National Dinner Party to Dine and Discuss Death

Posted on 02/24/2016

  FOR IMMEDIATE RELEASE                              MEDIA CONTACT: Katie Stinchon (617) 269-7171
 Michael Hebb, (503) 250-1678

National Dinner Party to Dine and Discuss Death

The Conversation Project and Death Over Dinner Celebrate National Healthcare Decisions Day by breaking bread and taboos

April 16 through 22

CAMBRIDGE, Mass. & SEATTLE, Wash. | As the saying goes, there are two things in life you can’t avoid: Death and Taxes. After we file away our taxes with the IRS, we also need to organize and file away how we want to spend our final days.

April 16 marks National Healthcare Decisions Day, a day designed to educate and empower the public to make decisions about their wishes for end-of-life care. In celebration of the holiday, two like-minded organizations, The Conversation Project and Death Over Dinner, are teaming up for a week of inspired dinner parties where the taboo topic of death is the main course.

During the week of April 16-22, the nonprofits will challenge Americans to fill their table with comfort food, family, and friends and toast to life, honor loved ones lost and ensure that everyone’s wishes for end-of-life care are expressed and respected with dignity and compassion.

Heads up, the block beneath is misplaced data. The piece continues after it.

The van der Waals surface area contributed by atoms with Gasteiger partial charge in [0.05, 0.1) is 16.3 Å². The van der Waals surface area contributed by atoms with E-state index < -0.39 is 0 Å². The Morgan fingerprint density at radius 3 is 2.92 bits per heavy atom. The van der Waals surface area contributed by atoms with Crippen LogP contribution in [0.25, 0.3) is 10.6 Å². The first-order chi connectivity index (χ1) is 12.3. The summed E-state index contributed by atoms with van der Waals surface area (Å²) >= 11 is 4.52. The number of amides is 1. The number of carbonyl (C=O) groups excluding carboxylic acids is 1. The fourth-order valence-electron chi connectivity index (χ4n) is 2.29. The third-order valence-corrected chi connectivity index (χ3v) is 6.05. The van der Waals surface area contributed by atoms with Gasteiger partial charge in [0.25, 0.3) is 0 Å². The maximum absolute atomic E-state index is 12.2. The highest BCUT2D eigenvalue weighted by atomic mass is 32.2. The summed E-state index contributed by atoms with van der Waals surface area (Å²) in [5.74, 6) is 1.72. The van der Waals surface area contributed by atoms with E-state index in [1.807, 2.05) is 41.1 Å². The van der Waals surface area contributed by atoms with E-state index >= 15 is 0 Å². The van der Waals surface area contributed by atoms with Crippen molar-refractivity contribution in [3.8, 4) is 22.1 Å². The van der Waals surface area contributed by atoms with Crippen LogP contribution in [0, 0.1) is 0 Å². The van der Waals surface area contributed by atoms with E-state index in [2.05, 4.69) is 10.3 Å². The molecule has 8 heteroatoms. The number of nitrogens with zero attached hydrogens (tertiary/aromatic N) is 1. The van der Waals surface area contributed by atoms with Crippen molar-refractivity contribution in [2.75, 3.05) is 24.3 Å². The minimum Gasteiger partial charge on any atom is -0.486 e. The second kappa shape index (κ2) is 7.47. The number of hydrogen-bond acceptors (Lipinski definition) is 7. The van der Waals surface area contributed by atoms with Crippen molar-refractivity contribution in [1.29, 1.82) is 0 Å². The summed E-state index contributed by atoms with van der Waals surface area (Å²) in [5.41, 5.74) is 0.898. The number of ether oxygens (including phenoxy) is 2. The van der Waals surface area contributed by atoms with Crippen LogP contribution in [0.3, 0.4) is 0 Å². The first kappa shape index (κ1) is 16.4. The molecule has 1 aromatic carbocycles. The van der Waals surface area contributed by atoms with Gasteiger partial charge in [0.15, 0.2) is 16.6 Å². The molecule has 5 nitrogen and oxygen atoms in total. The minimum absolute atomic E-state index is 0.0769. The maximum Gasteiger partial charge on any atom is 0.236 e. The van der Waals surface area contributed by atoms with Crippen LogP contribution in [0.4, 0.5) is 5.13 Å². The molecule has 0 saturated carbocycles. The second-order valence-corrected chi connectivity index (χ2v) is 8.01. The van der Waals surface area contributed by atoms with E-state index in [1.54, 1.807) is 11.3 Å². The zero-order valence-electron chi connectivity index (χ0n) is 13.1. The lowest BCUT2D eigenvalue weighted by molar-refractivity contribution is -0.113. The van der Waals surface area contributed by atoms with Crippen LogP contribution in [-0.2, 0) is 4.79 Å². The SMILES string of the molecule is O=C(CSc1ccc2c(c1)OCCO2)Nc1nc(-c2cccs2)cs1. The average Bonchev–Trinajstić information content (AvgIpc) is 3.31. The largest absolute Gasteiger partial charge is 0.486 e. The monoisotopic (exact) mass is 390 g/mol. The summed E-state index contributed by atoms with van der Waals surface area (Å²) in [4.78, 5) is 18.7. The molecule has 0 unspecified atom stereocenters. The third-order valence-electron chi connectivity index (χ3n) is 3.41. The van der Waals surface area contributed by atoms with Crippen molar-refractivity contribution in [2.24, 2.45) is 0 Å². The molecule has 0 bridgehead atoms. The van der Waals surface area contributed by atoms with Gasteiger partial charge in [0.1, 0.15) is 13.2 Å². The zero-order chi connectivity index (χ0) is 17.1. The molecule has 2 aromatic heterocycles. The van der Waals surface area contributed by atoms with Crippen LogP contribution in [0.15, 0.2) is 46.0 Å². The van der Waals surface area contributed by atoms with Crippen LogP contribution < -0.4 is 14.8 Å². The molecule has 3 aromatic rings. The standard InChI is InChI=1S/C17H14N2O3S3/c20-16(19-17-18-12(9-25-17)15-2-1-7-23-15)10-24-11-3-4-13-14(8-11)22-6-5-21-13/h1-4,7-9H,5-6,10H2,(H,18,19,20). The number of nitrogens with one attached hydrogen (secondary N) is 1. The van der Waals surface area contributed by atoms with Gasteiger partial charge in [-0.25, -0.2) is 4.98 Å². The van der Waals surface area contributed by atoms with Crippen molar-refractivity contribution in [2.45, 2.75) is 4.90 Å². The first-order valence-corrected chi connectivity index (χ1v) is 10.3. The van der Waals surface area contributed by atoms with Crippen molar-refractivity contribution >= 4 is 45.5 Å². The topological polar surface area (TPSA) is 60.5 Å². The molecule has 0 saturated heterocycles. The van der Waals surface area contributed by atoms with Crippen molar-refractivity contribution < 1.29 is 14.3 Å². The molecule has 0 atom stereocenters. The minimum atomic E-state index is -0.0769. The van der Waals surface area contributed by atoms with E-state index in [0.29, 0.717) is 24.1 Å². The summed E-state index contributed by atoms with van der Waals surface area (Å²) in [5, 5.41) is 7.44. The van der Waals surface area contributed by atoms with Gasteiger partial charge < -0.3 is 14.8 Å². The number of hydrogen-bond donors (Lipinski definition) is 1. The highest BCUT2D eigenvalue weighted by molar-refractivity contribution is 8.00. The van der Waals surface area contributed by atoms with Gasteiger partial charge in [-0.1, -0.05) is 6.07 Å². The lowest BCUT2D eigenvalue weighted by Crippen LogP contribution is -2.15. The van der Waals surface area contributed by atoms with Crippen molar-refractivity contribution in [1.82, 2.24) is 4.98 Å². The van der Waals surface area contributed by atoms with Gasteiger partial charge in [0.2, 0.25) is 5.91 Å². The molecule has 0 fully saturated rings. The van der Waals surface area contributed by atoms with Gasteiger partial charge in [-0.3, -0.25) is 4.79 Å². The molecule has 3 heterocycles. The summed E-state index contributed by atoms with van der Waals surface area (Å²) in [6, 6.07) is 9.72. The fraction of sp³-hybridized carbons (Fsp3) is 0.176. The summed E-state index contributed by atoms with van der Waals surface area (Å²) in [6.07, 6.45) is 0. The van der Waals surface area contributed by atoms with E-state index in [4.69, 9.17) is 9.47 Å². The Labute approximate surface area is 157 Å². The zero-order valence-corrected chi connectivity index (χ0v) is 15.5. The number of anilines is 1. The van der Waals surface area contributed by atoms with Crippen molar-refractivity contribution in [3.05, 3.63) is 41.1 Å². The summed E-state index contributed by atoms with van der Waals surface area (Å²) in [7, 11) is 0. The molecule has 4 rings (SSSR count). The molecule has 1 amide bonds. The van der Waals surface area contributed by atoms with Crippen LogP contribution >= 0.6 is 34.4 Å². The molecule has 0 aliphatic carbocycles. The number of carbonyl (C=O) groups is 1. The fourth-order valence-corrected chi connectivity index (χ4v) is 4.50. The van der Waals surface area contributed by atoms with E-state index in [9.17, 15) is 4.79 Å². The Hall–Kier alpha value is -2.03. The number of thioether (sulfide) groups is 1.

To whet the appetite for this conversation, the groups offer a delicious side dish: an e-cookbook, The Endless Table,” recipes from departed loved ones, available for download for $8.99. Famous foodies like Tom Colicchio, Ina Garten, Ben Ford, Jasper White, Jody Adams, José Andrés, Roger Berkowitz, Michel Nischan and many more have donated a recipe in honor of a loved one, along with a personal story about why the dish they chose is personally meaningful. Proceeds of the e-cookbook will benefit both public engagement campaigns, The Conversation Project and Death Over Dinner.

Both organizations believe that conversations about end-of-life care shouldn’t start with doctors, insurance agents, or in intensive care units when people are overwhelmed. They should start with family and friends while breaking bread. The organizations will provide the tools, tips, and ice breakers to get the conversation started. Dinner party hosts choose the guests and the menu and let the wine and conversations flow.

“Memories and menus are bound together in our emotional makeup — whether it’s the hot dog at Fenway Park or the iconic turkey at Thanksgiving. We associate food with the people we love and those we have lost,” says Ellen Goodman, Pulitzer Prize Winning journalist and founder of The Conversation Project. “We hope people will celebrate life while talking about death. We know one conversation can make all the difference, and good food and wine can make any topic more palatable.”

Patrons who commit to hosting a dinner will be provided resources including The Conversation Project’s Starter Kit, a step-by-step guide developed to help people have “the conversation” about their preferences for end-of-life care. Other materials include suggested invitation copy, inspirational readings, homework for dinner guests, conversational prompts and important next steps after dinner is complete.